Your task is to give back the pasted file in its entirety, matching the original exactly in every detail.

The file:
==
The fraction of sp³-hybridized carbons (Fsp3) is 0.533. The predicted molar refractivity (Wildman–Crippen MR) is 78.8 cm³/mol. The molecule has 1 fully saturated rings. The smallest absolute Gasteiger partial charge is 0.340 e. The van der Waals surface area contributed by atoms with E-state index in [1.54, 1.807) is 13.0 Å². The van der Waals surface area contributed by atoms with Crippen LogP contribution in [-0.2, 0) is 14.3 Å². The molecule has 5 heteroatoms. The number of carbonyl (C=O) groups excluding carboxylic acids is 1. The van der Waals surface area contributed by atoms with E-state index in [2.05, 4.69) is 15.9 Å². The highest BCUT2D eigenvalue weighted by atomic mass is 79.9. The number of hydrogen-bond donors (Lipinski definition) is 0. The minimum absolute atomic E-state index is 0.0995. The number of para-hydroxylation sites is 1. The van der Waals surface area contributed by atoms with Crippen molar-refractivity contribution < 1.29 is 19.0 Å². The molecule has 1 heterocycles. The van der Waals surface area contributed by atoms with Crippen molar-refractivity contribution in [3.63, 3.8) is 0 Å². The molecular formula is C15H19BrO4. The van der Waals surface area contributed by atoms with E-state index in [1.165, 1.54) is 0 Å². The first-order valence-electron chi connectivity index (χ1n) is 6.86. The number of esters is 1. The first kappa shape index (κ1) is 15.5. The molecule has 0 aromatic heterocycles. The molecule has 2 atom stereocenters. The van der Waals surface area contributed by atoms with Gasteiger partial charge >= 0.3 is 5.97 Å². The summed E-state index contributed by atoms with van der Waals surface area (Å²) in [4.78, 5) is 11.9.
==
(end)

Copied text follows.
The fraction of sp³-hybridized carbons (Fsp3) is 0.533. The predicted molar refractivity (Wildman–Crippen MR) is 78.8 cm³/mol. The molecule has 1 fully saturated rings. The smallest absolute Gasteiger partial charge is 0.340 e. The van der Waals surface area contributed by atoms with E-state index in [1.54, 1.807) is 13.0 Å². The van der Waals surface area contributed by atoms with Crippen LogP contribution in [-0.2, 0) is 14.3 Å². The molecule has 5 heteroatoms. The number of carbonyl (C=O) groups excluding carboxylic acids is 1. The van der Waals surface area contributed by atoms with E-state index in [2.05, 4.69) is 15.9 Å². The highest BCUT2D eigenvalue weighted by atomic mass is 79.9. The number of hydrogen-bond donors (Lipinski definition) is 0. The minimum absolute atomic E-state index is 0.0995. The number of para-hydroxylation sites is 1. The van der Waals surface area contributed by atoms with Crippen molar-refractivity contribution < 1.29 is 19.0 Å². The molecule has 1 heterocycles. The van der Waals surface area contributed by atoms with Crippen molar-refractivity contribution in [3.63, 3.8) is 0 Å². The molecular formula is C15H19BrO4. The van der Waals surface area contributed by atoms with E-state index in [1.165, 1.54) is 0 Å². The first-order valence-electron chi connectivity index (χ1n) is 6.86. The number of esters is 1. The first kappa shape index (κ1) is 15.5. The molecule has 0 aromatic heterocycles. The molecule has 2 atom stereocenters. The van der Waals surface area contributed by atoms with Gasteiger partial charge >= 0.3 is 5.97 Å². The summed E-state index contributed by atoms with van der Waals surface area (Å²) in [4.78, 5) is 11.9.